Hayne and John Coldrey.

On 30 September 1996, Mendax arrived at the Supreme Court and found

all the lawyers assembled at the court--all except for his barrister.

Paul Galbally kept checking his watch as the prosecution lawyers began

unpacking their mountains of paper--the fruit of months of

preparation. Galbally paced the plush carpet of the Supreme Court

anteroom. Still no barrister.

Mendax's barrister had worked tirelessly, preparing for the case

stated as if it was a million dollar case. Combing through legal

precedents from not only Australia, the UK and the US, but from all

the world's Western-style democracies, he had attained a great

understanding of the law in the area of computer crime. He had finally

arrived at that nexus of understanding between law, philosophy and

linguistics which many lesser lawyers spent their entire careers

trying to reach.

But where was he? Galbally pulled out his mobile and checked in with

his office for what seemed like the fifth time in as many minutes. The

news he received was bad. He was told, through second-hand sources,

that the barrister had collapsed in a state of nervous exhaustion. He

wouldn't be making it to court.

Galbally could feel his hairs turning grey.

When court opened, Galbally had to stand up and explain to three of

the most senior judges in Australia why the defence would like a

two-day adjournment. A consummate professional, Geoff Chettle

supported the submission. Still, it was a difficult request. Time in

the Supreme Court is a scarce and valuable thing. Fortunately, the

adjournment was granted.

This gave Galbally exactly two days in which to find a barrister who

was good, available and smart enough to assimilate a massive amount of

technical information in a short time. He found Andrew Tinney.

Tinney worked around the clock and by Wednesday, 2 October, he was

ready. Once again, all the lawyers, and the hacker, gathered at the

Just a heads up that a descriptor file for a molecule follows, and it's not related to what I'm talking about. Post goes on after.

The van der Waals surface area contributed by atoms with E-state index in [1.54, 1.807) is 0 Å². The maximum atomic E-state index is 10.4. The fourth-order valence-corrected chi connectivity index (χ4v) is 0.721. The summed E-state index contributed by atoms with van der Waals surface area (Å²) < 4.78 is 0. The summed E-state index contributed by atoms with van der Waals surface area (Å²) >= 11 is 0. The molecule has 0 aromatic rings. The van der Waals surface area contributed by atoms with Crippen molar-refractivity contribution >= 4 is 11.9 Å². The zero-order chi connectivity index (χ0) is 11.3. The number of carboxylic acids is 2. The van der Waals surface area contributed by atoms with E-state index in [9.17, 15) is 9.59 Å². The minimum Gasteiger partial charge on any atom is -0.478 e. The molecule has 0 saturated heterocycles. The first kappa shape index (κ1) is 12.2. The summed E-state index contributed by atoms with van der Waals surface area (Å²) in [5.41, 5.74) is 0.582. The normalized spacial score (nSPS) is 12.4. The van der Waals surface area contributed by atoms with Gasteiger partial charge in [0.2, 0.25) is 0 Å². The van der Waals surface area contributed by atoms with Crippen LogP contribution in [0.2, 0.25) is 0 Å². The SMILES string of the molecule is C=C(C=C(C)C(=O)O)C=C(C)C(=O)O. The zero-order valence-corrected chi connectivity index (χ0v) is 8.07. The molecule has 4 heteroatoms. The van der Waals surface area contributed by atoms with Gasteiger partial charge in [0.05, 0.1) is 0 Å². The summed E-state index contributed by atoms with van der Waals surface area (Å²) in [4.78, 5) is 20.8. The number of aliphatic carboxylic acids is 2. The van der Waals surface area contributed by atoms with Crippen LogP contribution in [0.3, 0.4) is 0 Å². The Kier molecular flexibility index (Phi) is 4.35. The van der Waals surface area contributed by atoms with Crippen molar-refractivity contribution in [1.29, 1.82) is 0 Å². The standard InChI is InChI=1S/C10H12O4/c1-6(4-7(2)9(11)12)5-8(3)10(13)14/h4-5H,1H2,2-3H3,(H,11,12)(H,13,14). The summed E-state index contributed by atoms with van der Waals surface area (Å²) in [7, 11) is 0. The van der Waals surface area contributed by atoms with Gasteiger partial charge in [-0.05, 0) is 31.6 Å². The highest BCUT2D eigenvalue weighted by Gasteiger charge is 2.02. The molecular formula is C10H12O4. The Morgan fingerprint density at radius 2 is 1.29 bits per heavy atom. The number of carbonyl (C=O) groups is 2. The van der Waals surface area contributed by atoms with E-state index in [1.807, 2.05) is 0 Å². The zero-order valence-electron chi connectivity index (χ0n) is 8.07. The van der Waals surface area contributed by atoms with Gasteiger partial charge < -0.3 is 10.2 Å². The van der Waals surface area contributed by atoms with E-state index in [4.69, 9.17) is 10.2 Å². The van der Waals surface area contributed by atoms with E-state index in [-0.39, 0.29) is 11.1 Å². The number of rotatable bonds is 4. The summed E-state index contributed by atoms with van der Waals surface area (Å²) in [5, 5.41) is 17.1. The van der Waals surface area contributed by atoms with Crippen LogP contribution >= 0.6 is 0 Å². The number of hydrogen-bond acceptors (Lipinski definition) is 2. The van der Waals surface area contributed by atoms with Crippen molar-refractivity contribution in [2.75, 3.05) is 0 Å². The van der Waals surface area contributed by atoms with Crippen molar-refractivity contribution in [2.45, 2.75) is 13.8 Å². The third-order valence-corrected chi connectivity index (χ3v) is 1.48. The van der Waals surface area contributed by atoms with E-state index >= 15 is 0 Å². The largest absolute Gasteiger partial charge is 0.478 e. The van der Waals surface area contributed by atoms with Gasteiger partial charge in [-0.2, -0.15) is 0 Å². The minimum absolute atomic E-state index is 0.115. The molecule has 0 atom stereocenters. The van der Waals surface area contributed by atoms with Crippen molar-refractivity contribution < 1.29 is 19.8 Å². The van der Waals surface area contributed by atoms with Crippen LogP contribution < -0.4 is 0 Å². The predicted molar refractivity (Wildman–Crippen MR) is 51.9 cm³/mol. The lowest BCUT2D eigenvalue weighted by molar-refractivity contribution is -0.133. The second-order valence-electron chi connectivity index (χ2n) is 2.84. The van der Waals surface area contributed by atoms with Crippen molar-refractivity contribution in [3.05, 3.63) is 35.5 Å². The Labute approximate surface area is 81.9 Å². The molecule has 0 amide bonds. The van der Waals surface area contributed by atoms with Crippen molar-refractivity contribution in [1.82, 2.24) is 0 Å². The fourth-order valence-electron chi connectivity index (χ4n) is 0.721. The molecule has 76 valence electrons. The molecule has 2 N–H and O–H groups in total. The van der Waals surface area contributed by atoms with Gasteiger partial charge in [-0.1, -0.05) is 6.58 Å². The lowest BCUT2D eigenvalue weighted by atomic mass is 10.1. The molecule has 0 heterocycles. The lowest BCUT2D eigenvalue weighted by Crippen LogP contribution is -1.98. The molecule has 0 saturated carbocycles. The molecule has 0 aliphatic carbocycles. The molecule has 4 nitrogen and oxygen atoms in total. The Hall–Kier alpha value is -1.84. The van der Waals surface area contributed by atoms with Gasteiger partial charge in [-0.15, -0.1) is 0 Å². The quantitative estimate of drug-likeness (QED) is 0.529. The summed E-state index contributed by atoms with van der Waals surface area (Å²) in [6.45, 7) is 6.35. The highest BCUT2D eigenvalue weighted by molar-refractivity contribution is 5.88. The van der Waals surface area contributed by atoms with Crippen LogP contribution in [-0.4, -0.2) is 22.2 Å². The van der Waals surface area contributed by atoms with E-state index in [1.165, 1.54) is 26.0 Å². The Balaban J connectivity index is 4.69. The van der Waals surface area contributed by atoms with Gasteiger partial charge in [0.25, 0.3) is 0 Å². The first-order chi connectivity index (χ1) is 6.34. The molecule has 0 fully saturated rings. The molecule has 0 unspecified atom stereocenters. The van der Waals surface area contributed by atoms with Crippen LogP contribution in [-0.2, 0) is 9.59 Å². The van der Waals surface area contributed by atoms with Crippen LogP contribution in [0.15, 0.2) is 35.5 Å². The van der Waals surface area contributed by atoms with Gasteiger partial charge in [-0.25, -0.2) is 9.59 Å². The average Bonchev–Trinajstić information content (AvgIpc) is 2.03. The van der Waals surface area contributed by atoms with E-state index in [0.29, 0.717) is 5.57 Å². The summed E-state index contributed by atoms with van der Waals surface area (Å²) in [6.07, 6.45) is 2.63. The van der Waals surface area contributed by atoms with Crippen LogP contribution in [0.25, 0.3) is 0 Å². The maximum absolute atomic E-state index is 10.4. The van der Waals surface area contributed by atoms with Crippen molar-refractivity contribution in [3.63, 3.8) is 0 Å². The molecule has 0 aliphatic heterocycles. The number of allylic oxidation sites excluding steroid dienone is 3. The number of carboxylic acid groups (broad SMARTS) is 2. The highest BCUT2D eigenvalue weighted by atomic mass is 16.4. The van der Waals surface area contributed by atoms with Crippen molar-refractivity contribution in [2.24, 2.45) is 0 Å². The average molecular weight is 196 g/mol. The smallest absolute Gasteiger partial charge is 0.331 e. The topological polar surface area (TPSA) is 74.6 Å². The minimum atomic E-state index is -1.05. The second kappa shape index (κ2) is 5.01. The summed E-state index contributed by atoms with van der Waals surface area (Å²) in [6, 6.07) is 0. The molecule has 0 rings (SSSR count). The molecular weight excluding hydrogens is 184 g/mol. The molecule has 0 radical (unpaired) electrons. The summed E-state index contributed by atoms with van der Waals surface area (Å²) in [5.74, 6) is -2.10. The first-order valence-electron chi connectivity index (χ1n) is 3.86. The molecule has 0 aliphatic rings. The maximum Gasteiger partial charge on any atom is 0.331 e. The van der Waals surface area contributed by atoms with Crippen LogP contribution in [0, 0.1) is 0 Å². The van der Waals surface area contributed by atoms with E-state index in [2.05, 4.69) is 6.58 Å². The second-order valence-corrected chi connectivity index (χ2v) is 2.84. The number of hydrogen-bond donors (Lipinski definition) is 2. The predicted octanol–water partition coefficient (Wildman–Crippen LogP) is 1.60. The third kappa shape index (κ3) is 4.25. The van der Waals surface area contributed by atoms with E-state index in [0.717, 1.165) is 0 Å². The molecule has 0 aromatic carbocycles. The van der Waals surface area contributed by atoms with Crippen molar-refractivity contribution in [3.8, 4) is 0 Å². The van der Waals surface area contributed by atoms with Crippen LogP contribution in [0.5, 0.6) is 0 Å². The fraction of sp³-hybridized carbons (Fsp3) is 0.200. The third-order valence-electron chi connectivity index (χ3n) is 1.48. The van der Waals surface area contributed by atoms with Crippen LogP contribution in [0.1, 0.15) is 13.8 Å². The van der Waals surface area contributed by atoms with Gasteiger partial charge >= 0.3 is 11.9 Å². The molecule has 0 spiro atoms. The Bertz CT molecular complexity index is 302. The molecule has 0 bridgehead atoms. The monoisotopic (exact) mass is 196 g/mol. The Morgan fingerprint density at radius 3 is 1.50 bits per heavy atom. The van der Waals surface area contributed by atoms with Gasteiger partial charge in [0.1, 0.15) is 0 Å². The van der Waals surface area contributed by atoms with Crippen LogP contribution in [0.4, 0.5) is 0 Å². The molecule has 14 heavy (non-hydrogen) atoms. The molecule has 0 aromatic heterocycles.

court.


This time, however, it was the judges who threw a spanner into the

works. They asked both sides to spend the first hour or so explaining

exactly why the Supreme Court should hear the case stated at all. The

lawyers looked at each other in surprise. What was this all about?

After hearing some brief arguments from both sides, the judges retired

to consider their position. When they returned, Justice Hayne read a

detailed judgment saying, in essence, that the judges refused to hear

the case.

As the judge spoke, it became clear that the Supreme Court judges

weren't just refusing to hear this case stated; they were virtually

refusing to hear any case stated in future. Not for computer crimes.

Not for murder. Not for fraud. Not for anything. They were sending a

message to the County Court judges: don't send us a case stated except

in exceptional circumstances.

Geoff Chettle slumped in his chair, his hands shielding his face. Paul

Galbally looked stunned. Andrew Tinney looked as if he wanted to leap

from his chair shouting, `I just killed myself for the past two days

on this case! You have to hear it!' Even Lesley Taylor, the quiet,

unflappable and inscrutable DPP solicitor who had replaced Andrea

Pavleka on the case, looked amazed.

The ruling had enormous implications. Judges from the lower courts

would be loath to ever send cases to the Supreme Court for

clarification on points of law again. Mendax had made legal history,

but not in the way he had hoped.

Mendax's case passed back down to the County Court.

He had considered taking his case to trial, but with recently

announced budget cuts to Legal Aid, he knew there was little hope of

receiving funding to fight the charges. The cuts were forcing the poor

to plead guilty, leaving justice available only for the wealthy.

Worse, he felt the weight of pleading guilty, not only as a sense of

injustice in his own case, but for future hacking cases which would

follow. Without clarity on the meaning of the law--which the judges

had refused to provide--or a message from a jury in a landmark case,

such as Wandii's trial, Mendax believed that hackers could expect

little justice from either the police or the courts in the future.

On 5 December 1996, Mendax pleaded guilty to the remaining six charges

and was sentenced on all counts.

Court Two was quiet that day. Geoff Chettle, for the prosecution,